When Hofstra was on the nation’s longest winning streak, it was only natural to think of possibilities. What if the team never lost again — until the final game of the conference tournament?
“I tell you what, it’s a moot point now. But you can’t help but start to think. You get ahead of yourself,” coach Joe Mihalich said long after the streak was stopped at 16 games. “I think even if we had gone 29-4, I don’t think we would have gotten an at-large bid. I really don’t. I think that the system, the process, is such that it favors the Power Five guys.”
Which is not to say that the system is awful. Mihalich actually happens to find the NCAA Tournament fascinating despite the fact that mid-majors, or teams outside the Power Five conferences, have little chance of getting onto the floor for The Big Dance if they don’t win their conference tournaments. That is the case in the Colonial Athletic Association, of which Hofstra is a member.
So the point is that regardless of Hofstra’s 25-6 overall record and its first-place finish (15-3) in the conference, the whole season rides on three days, starting on Sunday in North Charleston, South Carolina. There is no safety net in the CAA Tournament, which the Pride will open at noon Sunday against James Madison, which beat Towson, 74-73, on Saturday.
“Listen, I love the way it is, the charm of the tournament,” Mihalich, the CAA Coach of the Year, said of the NCAA. “One of those Last Four Outs is going to be controversial, everybody is going to talk about it, and that’s what we love.”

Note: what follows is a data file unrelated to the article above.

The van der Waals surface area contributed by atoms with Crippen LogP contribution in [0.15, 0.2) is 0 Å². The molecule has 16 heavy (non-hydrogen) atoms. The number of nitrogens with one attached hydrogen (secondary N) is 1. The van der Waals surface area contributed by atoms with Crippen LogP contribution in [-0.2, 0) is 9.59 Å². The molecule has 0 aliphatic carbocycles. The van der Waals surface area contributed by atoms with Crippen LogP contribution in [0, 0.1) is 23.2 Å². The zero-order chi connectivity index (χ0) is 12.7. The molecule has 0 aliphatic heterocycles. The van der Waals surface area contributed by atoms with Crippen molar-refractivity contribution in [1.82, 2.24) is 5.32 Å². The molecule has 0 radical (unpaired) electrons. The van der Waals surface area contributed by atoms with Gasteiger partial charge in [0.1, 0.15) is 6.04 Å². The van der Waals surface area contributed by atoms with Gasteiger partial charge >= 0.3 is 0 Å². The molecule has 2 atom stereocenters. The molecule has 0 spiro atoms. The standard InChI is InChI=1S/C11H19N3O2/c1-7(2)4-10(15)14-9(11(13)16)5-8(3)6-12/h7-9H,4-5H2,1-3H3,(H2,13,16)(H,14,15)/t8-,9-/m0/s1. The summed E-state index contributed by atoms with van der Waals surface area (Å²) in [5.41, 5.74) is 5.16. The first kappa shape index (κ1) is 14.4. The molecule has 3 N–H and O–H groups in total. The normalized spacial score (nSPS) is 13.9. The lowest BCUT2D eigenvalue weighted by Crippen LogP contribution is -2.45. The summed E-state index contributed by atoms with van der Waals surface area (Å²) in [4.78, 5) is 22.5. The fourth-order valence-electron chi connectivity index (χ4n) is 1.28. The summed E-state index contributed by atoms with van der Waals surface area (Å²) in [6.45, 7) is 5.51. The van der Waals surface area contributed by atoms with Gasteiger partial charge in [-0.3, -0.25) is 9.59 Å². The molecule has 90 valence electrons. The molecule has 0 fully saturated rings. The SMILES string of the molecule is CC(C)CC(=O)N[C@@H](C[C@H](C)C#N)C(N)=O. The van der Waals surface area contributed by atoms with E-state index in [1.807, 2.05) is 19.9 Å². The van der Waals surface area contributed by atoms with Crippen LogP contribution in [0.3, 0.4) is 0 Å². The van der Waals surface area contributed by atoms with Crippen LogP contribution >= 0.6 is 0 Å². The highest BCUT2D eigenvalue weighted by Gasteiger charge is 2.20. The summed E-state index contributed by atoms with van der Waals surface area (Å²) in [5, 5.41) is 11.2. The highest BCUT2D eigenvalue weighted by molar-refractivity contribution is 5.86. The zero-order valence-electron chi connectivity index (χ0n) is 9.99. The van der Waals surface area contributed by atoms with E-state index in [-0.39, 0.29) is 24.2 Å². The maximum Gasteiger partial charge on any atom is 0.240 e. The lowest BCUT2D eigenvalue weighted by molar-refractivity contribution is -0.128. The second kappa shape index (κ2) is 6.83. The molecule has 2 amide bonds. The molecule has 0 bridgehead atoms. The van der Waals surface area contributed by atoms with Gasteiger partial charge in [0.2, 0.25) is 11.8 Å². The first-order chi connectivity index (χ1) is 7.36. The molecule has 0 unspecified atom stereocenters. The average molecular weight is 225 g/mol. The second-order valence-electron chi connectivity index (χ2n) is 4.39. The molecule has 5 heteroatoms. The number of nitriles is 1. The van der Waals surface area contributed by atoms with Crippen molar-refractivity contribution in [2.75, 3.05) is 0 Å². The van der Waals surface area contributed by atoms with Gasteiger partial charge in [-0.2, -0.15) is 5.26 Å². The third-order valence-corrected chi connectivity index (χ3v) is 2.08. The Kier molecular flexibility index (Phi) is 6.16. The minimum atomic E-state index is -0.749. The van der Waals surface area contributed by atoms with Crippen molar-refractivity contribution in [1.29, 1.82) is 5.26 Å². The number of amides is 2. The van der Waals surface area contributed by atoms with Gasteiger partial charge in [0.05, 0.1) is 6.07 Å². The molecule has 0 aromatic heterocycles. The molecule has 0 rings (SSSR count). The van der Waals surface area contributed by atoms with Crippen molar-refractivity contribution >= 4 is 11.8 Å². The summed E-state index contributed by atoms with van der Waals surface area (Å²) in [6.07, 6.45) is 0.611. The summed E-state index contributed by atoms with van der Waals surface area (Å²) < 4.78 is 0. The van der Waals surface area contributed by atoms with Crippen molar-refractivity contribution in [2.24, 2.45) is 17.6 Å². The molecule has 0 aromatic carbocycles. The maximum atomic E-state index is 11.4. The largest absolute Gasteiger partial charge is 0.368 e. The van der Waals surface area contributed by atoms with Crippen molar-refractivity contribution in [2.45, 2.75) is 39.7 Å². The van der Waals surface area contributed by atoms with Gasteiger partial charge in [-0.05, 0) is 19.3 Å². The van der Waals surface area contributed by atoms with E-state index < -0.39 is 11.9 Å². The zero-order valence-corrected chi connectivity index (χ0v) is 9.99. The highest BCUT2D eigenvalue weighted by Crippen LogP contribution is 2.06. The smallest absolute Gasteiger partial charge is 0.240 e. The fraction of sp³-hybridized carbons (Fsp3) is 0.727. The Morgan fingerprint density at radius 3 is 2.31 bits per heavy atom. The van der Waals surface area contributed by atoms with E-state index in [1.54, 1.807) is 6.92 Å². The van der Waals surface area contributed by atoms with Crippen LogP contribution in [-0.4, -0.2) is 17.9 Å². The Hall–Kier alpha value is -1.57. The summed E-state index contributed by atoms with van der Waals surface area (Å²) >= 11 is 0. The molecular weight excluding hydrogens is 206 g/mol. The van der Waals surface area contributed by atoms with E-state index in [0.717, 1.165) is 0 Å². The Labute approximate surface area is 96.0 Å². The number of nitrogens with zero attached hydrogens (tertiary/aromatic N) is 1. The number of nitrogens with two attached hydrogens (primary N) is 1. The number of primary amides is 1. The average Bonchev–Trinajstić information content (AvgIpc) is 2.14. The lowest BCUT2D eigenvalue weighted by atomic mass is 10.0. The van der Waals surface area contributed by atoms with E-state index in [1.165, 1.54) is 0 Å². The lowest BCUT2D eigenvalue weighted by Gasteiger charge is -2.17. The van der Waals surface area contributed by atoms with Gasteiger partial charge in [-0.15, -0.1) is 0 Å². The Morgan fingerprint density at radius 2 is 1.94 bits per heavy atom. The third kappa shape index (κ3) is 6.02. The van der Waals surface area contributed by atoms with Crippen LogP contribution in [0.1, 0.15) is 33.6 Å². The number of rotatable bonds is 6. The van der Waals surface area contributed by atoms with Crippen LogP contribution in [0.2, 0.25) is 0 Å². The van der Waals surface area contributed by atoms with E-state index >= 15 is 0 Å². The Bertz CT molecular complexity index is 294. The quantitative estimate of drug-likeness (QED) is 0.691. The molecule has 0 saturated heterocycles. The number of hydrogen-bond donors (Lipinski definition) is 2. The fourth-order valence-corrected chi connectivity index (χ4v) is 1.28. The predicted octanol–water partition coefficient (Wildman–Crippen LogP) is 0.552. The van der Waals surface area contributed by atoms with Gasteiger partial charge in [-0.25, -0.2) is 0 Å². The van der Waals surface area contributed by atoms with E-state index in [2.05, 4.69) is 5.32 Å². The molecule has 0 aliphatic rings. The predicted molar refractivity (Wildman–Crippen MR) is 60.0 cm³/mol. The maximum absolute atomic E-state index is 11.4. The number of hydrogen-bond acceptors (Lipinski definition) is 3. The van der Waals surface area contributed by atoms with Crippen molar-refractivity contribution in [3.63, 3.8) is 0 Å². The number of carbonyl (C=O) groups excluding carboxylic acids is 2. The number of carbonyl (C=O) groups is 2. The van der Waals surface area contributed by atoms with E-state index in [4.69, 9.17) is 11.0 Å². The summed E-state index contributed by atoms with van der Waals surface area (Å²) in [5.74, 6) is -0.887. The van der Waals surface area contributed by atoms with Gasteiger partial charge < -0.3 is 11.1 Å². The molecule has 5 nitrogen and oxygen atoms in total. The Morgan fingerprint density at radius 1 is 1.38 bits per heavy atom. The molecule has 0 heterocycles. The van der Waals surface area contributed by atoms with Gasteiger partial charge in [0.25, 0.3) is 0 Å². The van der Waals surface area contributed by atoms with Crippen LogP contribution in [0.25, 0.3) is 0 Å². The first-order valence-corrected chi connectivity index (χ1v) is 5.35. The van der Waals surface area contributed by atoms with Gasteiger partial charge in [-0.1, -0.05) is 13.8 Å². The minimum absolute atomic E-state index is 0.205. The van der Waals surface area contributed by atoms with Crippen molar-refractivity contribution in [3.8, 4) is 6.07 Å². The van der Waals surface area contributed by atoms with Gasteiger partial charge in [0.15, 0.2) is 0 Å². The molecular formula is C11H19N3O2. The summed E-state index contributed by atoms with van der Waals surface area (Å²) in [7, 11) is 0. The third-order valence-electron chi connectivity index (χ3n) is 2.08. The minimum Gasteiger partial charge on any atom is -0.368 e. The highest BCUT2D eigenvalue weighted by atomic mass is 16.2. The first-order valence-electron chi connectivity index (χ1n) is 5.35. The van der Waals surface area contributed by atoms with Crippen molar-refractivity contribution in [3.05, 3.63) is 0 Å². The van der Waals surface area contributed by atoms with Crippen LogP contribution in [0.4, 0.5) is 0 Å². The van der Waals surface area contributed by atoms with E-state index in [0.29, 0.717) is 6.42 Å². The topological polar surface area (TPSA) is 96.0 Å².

But of course, the Pride would love to be on the inside for the first time in 18 years. They would love to see that reward for Justin Wright-Foreman, one of the greatest players in school history (12 points short of third place on the all-time scoring list) and the CAA Player of the Year. They would love to have all of their players — such as CAA defensive player of the year Desure Buie — experience the heart of March Madness. They would love to be perfect through Tuesday.
This is part of the mid-major territory: Teams may not have quite the same pressures that major conference schools have all the way around, but they have no margin for error in conference tournaments.
Hofstra did struggle against Towson and James Madison recently, needing two overtimes at home to beat the former and losing in overtime against the latter on Senior Day.
But the Pride do have the advantage of a week’s rest, and they did finish strongly with a 92-70 win at Delaware last Saturday.
Plus, they know that no one else in the league has a player like Wright-Foreman. He was named this week as a finalist (the only one from a mid-major) for the Jerry West Award, presented by the Basketball Hall of Fame to the top shooting guard in the nation.
He enters the tournament having scored in double figures in 84 consecutive games. That is eighth-best all-time; this season, he surpassed Rick Mount, Tom McMillen, Dick Groat, David Robinson and, most recently, Pete Maravich.
“I’ve coached players who could really score a lot of points and you could tell they were thinking more about themselves than anybody else,” Mihalich said. “But Justin is trying to make his team win.”
Three more wins and the whole team will be in The Dance.